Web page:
In 2014, only four of NATO’s member countries met the benchmark objective of investing 2 percent of GDP in their national defense and spending 20 percent of that 2 percent on equipment. Germany invested only 1.3 percent, and most of that went to personnel. France and the United Kingdom were reducing their spending on defense: In the U.K., the government proposed to cut defense by 7.5 percent. All member countries were struggling with debt and high unemployment. NATO, as an organization, was struggling to define itself in terms of mission, its purpose for being. The Cold War was long over, and the war on terrorism, initiated by the terrorist attacks of September 11, 2001, had lost its unifying imperative. In 2014, the U.S. had no armored brigades in Europe.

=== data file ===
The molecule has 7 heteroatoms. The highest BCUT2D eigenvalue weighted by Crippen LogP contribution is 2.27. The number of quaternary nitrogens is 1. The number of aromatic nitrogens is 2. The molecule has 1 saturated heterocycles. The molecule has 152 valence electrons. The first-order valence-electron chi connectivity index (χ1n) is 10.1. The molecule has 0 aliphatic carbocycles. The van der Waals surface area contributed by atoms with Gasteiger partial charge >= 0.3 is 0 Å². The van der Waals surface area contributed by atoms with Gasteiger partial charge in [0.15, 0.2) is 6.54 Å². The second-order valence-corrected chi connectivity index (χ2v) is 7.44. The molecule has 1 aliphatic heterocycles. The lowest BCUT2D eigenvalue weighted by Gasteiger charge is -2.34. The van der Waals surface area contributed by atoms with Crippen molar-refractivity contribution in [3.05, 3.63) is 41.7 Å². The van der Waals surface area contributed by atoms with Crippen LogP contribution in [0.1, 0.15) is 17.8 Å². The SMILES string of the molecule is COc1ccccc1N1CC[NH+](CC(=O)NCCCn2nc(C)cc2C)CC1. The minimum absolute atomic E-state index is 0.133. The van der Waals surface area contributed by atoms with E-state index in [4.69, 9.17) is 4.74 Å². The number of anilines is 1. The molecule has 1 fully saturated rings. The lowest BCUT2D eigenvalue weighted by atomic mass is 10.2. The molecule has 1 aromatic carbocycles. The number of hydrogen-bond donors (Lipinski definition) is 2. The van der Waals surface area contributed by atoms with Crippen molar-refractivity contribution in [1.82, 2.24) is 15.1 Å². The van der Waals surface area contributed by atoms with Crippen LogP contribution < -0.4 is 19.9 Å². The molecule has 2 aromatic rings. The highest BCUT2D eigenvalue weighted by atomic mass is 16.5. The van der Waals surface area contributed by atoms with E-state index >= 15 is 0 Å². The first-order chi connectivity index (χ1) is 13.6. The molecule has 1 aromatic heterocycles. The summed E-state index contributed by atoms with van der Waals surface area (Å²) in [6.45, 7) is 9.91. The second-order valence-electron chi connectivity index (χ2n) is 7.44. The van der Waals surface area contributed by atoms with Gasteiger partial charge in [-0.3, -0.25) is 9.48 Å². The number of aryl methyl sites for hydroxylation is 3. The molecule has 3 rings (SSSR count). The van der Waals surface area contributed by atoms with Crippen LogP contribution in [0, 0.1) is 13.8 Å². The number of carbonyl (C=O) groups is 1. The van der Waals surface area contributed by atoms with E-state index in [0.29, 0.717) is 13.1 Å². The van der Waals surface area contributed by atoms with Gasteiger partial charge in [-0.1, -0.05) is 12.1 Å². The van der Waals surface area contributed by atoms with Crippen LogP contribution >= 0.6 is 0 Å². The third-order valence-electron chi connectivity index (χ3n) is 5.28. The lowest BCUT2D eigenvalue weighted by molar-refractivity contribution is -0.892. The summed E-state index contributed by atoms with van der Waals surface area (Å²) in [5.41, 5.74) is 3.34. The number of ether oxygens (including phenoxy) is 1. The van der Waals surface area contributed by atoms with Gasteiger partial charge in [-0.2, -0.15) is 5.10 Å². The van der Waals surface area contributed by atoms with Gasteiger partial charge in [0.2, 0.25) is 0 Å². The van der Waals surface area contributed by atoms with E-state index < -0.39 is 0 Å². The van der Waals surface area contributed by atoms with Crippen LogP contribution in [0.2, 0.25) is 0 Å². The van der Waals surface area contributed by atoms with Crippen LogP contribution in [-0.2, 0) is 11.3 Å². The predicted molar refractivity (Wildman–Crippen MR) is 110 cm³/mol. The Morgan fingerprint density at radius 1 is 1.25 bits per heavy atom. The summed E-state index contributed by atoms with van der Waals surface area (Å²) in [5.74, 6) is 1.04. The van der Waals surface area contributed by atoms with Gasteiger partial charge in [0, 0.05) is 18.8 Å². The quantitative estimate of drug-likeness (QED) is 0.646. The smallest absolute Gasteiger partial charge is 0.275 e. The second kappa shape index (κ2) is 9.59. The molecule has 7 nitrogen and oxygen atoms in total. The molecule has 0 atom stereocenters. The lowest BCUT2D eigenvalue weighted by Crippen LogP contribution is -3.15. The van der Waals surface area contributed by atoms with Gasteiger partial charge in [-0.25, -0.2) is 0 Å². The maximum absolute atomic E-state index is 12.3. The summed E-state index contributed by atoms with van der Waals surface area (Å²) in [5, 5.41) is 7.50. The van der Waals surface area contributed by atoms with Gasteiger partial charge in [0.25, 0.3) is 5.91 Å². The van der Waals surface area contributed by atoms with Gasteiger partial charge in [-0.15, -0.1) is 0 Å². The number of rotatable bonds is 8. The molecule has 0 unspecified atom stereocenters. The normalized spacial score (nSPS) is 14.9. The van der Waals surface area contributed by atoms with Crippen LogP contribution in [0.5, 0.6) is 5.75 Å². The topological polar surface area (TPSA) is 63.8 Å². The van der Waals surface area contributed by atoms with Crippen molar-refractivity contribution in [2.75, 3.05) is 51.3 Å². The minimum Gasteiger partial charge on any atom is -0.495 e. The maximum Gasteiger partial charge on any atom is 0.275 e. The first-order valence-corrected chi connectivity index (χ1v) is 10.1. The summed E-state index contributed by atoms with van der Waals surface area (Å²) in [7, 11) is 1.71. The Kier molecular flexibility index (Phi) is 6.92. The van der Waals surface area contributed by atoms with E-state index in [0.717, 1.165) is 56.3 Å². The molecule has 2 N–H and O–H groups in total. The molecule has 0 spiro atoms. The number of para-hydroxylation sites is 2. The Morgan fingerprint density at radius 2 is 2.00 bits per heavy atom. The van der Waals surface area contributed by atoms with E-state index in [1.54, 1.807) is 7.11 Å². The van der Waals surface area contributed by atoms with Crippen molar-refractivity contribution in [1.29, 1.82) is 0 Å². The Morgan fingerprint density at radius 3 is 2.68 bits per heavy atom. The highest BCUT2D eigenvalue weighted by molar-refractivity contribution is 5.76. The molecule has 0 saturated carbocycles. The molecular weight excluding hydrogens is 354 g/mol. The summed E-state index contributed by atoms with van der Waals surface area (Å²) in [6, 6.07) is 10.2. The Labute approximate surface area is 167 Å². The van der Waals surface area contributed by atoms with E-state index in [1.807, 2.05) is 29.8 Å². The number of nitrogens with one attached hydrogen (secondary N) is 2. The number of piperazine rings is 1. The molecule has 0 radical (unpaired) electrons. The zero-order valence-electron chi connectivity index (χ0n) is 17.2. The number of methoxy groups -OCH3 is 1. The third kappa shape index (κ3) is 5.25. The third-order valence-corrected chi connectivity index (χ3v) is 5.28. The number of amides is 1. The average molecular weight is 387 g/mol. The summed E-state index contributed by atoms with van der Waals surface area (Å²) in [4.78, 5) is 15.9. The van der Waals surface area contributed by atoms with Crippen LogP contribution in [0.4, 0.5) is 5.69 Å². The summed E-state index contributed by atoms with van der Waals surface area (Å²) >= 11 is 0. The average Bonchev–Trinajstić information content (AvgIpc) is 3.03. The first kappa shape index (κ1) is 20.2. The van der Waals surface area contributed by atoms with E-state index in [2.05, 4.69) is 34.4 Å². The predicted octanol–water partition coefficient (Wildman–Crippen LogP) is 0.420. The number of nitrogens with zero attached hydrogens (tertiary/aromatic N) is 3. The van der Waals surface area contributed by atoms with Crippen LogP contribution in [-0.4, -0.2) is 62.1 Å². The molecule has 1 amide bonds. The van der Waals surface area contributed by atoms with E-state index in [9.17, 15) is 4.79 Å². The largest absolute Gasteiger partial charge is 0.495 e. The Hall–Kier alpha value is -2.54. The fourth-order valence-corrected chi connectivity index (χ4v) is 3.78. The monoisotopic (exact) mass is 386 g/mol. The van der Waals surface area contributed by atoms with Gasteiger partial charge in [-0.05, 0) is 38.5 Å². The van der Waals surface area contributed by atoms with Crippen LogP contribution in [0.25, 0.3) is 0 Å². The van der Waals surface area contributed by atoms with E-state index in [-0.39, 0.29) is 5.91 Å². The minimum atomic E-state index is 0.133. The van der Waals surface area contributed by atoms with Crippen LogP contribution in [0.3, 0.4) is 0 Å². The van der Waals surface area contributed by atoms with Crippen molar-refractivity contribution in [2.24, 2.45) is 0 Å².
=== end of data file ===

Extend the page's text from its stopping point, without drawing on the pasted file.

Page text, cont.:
The following years were shaped by high unemployment, national debt crises, nationalism, unchecked migration across Europe from North Africa and the Middle East, and the occasional terrorist attack in a major European city. NATO was plagued by poor readiness within the forces contributed to it by member countries. Perhaps the worst offender was Germany, long the industrial heart of Europe and locked into competition with France to see which country would be most influential within the European Union (EU).

In 2017, Germany could field only two battalions that were deemed combat ready. In 2018, Germany had no working submarines, there were 21,000 vacant positions within its military, and only 95 of its 224 Leopard II main battle tanks were in service. By 2020, the military condition of Germany and the U.K. had worsened, and Turkey had been bounced from the F-35 program because of its purchase of the S-400 air defense system from Russia: The U.S. could not accept having its premier fighter regularly surveilled by a Russian-made air defense radar system.